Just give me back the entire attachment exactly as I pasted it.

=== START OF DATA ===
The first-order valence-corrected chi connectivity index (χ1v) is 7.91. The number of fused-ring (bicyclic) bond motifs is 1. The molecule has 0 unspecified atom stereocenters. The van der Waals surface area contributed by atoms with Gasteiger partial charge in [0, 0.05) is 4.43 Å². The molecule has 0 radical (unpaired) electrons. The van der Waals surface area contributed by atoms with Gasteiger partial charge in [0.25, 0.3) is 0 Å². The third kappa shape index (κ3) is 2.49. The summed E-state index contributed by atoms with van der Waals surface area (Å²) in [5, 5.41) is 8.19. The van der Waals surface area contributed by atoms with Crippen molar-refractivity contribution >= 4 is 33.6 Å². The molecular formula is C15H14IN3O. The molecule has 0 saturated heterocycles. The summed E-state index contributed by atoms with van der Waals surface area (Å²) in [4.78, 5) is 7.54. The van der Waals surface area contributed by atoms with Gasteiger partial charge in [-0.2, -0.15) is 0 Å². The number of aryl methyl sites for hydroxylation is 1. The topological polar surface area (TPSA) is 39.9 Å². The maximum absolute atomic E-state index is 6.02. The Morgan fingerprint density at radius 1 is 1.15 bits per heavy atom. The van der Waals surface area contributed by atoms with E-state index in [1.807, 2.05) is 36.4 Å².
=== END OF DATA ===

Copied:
The first-order valence-corrected chi connectivity index (χ1v) is 7.91. The number of fused-ring (bicyclic) bond motifs is 1. The molecule has 0 unspecified atom stereocenters. The van der Waals surface area contributed by atoms with Gasteiger partial charge in [0, 0.05) is 4.43 Å². The molecule has 0 radical (unpaired) electrons. The van der Waals surface area contributed by atoms with Gasteiger partial charge in [0.25, 0.3) is 0 Å². The third kappa shape index (κ3) is 2.49. The summed E-state index contributed by atoms with van der Waals surface area (Å²) in [5, 5.41) is 8.19. The van der Waals surface area contributed by atoms with Crippen molar-refractivity contribution >= 4 is 33.6 Å². The molecular formula is C15H14IN3O. The molecule has 0 saturated heterocycles. The summed E-state index contributed by atoms with van der Waals surface area (Å²) in [4.78, 5) is 7.54. The van der Waals surface area contributed by atoms with Gasteiger partial charge in [-0.2, -0.15) is 0 Å². The number of aryl methyl sites for hydroxylation is 1. The topological polar surface area (TPSA) is 39.9 Å². The maximum absolute atomic E-state index is 6.02. The Morgan fingerprint density at radius 1 is 1.15 bits per heavy atom. The van der Waals surface area contributed by atoms with E-state index in [1.807, 2.05) is 36.4 Å².